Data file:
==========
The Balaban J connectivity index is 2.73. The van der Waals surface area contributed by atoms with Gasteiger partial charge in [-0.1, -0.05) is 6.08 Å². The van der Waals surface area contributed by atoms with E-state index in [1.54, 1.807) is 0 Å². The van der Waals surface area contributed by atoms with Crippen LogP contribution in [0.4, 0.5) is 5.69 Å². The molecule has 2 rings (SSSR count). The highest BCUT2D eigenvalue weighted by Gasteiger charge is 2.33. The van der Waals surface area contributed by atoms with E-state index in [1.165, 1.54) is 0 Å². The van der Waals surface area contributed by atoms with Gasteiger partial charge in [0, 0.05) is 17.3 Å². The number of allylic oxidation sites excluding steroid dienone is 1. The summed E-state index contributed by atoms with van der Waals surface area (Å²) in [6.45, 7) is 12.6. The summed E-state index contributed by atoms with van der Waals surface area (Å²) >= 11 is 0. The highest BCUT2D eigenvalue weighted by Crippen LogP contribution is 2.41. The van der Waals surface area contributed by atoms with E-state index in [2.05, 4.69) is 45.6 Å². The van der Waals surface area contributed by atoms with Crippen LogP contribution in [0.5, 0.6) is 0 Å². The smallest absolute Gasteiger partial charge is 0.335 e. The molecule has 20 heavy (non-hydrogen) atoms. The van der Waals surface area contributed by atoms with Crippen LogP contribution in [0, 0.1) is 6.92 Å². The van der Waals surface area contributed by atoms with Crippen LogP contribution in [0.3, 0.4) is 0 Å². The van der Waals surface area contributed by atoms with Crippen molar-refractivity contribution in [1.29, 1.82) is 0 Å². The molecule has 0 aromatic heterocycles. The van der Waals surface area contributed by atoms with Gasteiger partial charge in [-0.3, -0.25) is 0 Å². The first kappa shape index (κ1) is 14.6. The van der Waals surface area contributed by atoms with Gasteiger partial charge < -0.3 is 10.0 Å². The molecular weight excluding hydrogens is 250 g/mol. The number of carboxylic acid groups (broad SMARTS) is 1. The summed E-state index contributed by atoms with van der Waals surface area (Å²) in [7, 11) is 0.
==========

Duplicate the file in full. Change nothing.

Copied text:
The Balaban J connectivity index is 2.73. The van der Waals surface area contributed by atoms with Gasteiger partial charge in [-0.1, -0.05) is 6.08 Å². The van der Waals surface area contributed by atoms with E-state index in [1.54, 1.807) is 0 Å². The van der Waals surface area contributed by atoms with Crippen LogP contribution in [0.4, 0.5) is 5.69 Å². The molecule has 2 rings (SSSR count). The highest BCUT2D eigenvalue weighted by Gasteiger charge is 2.33. The van der Waals surface area contributed by atoms with E-state index in [1.165, 1.54) is 0 Å². The van der Waals surface area contributed by atoms with Gasteiger partial charge in [0, 0.05) is 17.3 Å². The number of allylic oxidation sites excluding steroid dienone is 1. The summed E-state index contributed by atoms with van der Waals surface area (Å²) in [6.45, 7) is 12.6. The summed E-state index contributed by atoms with van der Waals surface area (Å²) >= 11 is 0. The highest BCUT2D eigenvalue weighted by Crippen LogP contribution is 2.41. The van der Waals surface area contributed by atoms with E-state index in [2.05, 4.69) is 45.6 Å². The van der Waals surface area contributed by atoms with Crippen LogP contribution in [0.5, 0.6) is 0 Å². The smallest absolute Gasteiger partial charge is 0.335 e. The molecule has 20 heavy (non-hydrogen) atoms. The van der Waals surface area contributed by atoms with Crippen LogP contribution in [0, 0.1) is 6.92 Å². The van der Waals surface area contributed by atoms with Crippen LogP contribution in [0.3, 0.4) is 0 Å². The van der Waals surface area contributed by atoms with Crippen molar-refractivity contribution in [1.29, 1.82) is 0 Å². The molecule has 0 aromatic heterocycles. The van der Waals surface area contributed by atoms with Gasteiger partial charge in [-0.3, -0.25) is 0 Å². The first kappa shape index (κ1) is 14.6. The van der Waals surface area contributed by atoms with Gasteiger partial charge < -0.3 is 10.0 Å². The molecular weight excluding hydrogens is 250 g/mol. The number of carboxylic acid groups (broad SMARTS) is 1. The summed E-state index contributed by atoms with van der Waals surface area (Å²) in [7, 11) is 0.